A Good Library is an Adventure and a Sanctuary, is the title of one of my boards on Pinterest, and this is a conviction I’ve held since my teenage years. I first saw libraries as a sanctuary from a school that I’d come to despise and from an English teacher who, from a lack of interest in the subject, combined with an authoritarian nature that brooked no alternative view, almost killed my love of books. I learnt of them as a source of adventure, via the books inside, these were my guides to at first my own country and then by following the paths suggested by those books and their writers to other worlds beyond the shores of this Isle. This lead to my impression of what a library is or could be.
Like most readers & Lit-bloggers I have the library that exists in my home and the ideal one of my dreams, that if money, time, and space were no object, I would build, where each book and shelf would represent each reader as they perceive themselves to be, and as a receptacle for all the gained wisdom/knowledge gained over the years. Alberto Manguel has obviously been dwelling on this subject and the result of all his cogitation is ……
The Library at Night is a book by one of my favourite readers, a man who has made a career writing about us and our obsession, in the process creating a series of books that highlight the joys of books and all that would relate to them. <<
In this particular one, Alberto Manguel’s subject is libraries, taking us the reader from his own, created in an old stone barn beside his 15th century home in France, through the centuries to Alexandria, via places such as China, Greece, Egypt, and Rome.
This book although seemingly inspired by the creation of his own library, and his obvious passion for books, is also a call to arms. Although Manguel knows he is calling from the ramparts of a castle already stormed and taken, that libraries as repositories of physical books are on the decline, this doesn’t stop him passionately defending libraries & books against the digital onslaught. This book is also a prayer, and love letter, calling all of history – real or imagined - to present it’s case.
The Library at Night, is divided into fifteen chapters, each one an essay on an aspect of the library as seen by the writer, they range from The library as Myth, as Order, as Power, ending with The Library as Home. These headings provide a starting point, a diving board for Alberto Manguel, to regale us with anecdotes, stories, quotes, ransacking his own wealth of knowledge & historic documentation to allow the reader to consider the impact this repository has had on civilizations and how in times of darkness it has been a safe-holding, awaiting the next period of enlightenment.
Ranging from the doomed library of Alexandria to the personal libraries of Charles Dickens, Aby Warburg and Count Dracula, this personal and deliberately unsystematic book defines the critical role that libraries have and must continue to play in our civilization as deep repositories of our memory and experience.
In the game where you imagine people from the present or the past, sitting at a dinner table with some wonderful repast & inspired banter, or at some quaint bar a glass of something warm and golden, the conversation flowing the same way, Alberto Manguel would be one of my guests, I love how he writes, how his thought process seems to work, how he somehow adds warmth & passion to subjects that could appear dry & dusty.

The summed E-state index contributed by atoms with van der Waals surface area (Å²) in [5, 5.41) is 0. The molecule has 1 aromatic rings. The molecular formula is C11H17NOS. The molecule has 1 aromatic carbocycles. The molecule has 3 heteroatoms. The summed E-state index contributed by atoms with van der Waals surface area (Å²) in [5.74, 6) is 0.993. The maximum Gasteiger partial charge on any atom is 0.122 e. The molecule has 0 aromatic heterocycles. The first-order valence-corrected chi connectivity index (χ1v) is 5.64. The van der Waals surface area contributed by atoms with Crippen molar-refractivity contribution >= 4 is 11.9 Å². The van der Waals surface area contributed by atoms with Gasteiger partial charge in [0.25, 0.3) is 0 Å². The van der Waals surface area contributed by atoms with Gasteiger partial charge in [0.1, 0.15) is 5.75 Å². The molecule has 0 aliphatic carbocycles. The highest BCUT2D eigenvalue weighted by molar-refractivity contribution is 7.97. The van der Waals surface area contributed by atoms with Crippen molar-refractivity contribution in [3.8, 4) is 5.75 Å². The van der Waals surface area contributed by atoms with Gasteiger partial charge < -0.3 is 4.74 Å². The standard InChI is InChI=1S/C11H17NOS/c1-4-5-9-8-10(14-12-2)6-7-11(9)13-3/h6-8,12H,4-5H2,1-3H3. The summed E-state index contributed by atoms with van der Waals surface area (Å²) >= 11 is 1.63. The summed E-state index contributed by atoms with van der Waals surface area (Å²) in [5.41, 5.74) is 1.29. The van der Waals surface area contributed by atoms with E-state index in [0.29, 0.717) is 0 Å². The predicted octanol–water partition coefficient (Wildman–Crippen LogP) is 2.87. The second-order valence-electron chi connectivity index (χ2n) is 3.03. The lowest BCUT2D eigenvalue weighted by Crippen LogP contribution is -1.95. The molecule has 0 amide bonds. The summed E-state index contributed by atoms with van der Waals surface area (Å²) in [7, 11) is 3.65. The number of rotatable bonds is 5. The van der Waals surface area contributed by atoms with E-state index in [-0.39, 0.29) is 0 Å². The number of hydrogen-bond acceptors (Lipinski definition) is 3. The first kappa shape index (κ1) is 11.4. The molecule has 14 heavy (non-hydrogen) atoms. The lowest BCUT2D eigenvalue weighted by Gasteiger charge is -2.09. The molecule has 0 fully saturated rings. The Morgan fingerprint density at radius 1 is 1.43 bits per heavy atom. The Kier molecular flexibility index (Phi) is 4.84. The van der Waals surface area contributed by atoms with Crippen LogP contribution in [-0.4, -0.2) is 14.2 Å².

This is the fourth book by him that I’ve read and like the others they somehow manage to be both page turners, and something you just want to relish, the writing is something you want to wallow in, to savour, repeating sentences whilst grinning inanely knowing you have found a likeminded soul & one that has the words to communicate how you feel.
“The Ideal Library symbolizes everything a society stands for. A society depends on its libraries to know who it is because libraries are societies memory” I’ve used this quote in my credo to define my blog, and although it comes from A Reader on Reading, it works just as well to define this book and probably Alberto Manguel’s world view.
Alberto Manguel was born in 1948 in Buenos Aires to an Argentinean diplomat and spent his early years in Israel. He spoke English growing up before learning Spanish. He learned to read when he was four and, due to illness, spent most of his childhood alone with books. He worked in a bookshop during his time at school, and when he was 16 he worked for the poet Jorge Luis Borges, who was going blind, as a reader. Manguel studied Comparative Literature and worked as an editor at a publishing house as well as writing reviews, stage plays and film scripts and translating literature, including the works of Marguerite Yourcenar, into English.
“Beyond the national library of any nation lies a library greater than all. because it contains each and every one of them: an inconceivably vast and ideal library of all the books ever written, and of those that exist only as possibilities, as volumes still to come. This colossal accumulation of libraries overshadows any single collection of books and yet is implied in everyone of their volumes.” (From the chapter library at home)